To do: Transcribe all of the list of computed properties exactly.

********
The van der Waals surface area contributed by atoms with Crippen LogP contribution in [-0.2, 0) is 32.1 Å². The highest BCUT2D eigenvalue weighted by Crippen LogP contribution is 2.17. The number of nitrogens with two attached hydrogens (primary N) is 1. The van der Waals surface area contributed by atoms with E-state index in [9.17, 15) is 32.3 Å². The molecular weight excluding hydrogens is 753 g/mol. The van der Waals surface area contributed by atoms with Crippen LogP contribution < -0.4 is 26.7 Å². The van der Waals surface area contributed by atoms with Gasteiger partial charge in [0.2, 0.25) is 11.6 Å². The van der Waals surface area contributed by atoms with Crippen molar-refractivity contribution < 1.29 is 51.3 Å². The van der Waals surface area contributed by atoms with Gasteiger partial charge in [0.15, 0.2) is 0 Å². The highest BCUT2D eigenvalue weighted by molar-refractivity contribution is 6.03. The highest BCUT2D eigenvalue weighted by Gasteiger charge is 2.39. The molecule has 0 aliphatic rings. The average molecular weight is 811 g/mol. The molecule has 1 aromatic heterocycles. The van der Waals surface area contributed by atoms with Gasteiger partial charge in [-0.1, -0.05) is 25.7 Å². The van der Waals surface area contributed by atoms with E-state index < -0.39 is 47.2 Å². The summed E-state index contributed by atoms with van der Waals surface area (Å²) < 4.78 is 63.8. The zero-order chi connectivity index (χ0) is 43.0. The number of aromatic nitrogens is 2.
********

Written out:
The van der Waals surface area contributed by atoms with Crippen LogP contribution in [-0.2, 0) is 32.1 Å². The highest BCUT2D eigenvalue weighted by Crippen LogP contribution is 2.17. The number of nitrogens with two attached hydrogens (primary N) is 1. The van der Waals surface area contributed by atoms with E-state index in [9.17, 15) is 32.3 Å². The molecular weight excluding hydrogens is 753 g/mol. The van der Waals surface area contributed by atoms with Crippen LogP contribution < -0.4 is 26.7 Å². The van der Waals surface area contributed by atoms with Gasteiger partial charge in [0.2, 0.25) is 11.6 Å². The van der Waals surface area contributed by atoms with Crippen molar-refractivity contribution < 1.29 is 51.3 Å². The van der Waals surface area contributed by atoms with Gasteiger partial charge in [0.15, 0.2) is 0 Å². The highest BCUT2D eigenvalue weighted by molar-refractivity contribution is 6.03. The highest BCUT2D eigenvalue weighted by Gasteiger charge is 2.39. The molecule has 0 aliphatic rings. The average molecular weight is 811 g/mol. The molecule has 1 aromatic heterocycles. The van der Waals surface area contributed by atoms with Gasteiger partial charge in [-0.1, -0.05) is 25.7 Å². The van der Waals surface area contributed by atoms with E-state index < -0.39 is 47.2 Å². The summed E-state index contributed by atoms with van der Waals surface area (Å²) < 4.78 is 63.8. The zero-order chi connectivity index (χ0) is 43.0. The number of aromatic nitrogens is 2.